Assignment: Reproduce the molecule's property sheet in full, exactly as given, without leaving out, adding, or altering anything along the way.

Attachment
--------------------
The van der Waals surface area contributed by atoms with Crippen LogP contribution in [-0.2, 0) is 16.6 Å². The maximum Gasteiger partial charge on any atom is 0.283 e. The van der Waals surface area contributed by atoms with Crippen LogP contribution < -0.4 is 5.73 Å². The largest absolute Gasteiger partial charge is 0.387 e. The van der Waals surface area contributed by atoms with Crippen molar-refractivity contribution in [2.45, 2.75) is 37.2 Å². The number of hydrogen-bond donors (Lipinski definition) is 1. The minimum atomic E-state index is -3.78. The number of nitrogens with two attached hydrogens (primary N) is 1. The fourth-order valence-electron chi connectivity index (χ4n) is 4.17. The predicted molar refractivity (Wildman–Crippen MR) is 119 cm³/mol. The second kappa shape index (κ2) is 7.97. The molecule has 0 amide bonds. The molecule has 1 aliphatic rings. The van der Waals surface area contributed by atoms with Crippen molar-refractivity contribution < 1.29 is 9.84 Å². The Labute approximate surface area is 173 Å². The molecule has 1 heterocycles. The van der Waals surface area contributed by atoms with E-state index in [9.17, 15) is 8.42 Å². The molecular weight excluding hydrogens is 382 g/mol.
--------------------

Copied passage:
The van der Waals surface area contributed by atoms with Crippen LogP contribution in [-0.2, 0) is 16.6 Å². The maximum Gasteiger partial charge on any atom is 0.283 e. The van der Waals surface area contributed by atoms with Crippen LogP contribution < -0.4 is 5.73 Å². The largest absolute Gasteiger partial charge is 0.387 e. The van der Waals surface area contributed by atoms with Crippen molar-refractivity contribution in [2.45, 2.75) is 37.2 Å². The number of hydrogen-bond donors (Lipinski definition) is 1. The minimum atomic E-state index is -3.78. The number of nitrogens with two attached hydrogens (primary N) is 1. The fourth-order valence-electron chi connectivity index (χ4n) is 4.17. The predicted molar refractivity (Wildman–Crippen MR) is 119 cm³/mol. The second kappa shape index (κ2) is 7.97. The molecule has 0 amide bonds. The molecule has 1 aliphatic rings. The van der Waals surface area contributed by atoms with Crippen molar-refractivity contribution < 1.29 is 9.84 Å². The Labute approximate surface area is 173 Å². The molecule has 1 heterocycles. The van der Waals surface area contributed by atoms with E-state index in [9.17, 15) is 8.42 Å². The molecular weight excluding hydrogens is 382 g/mol.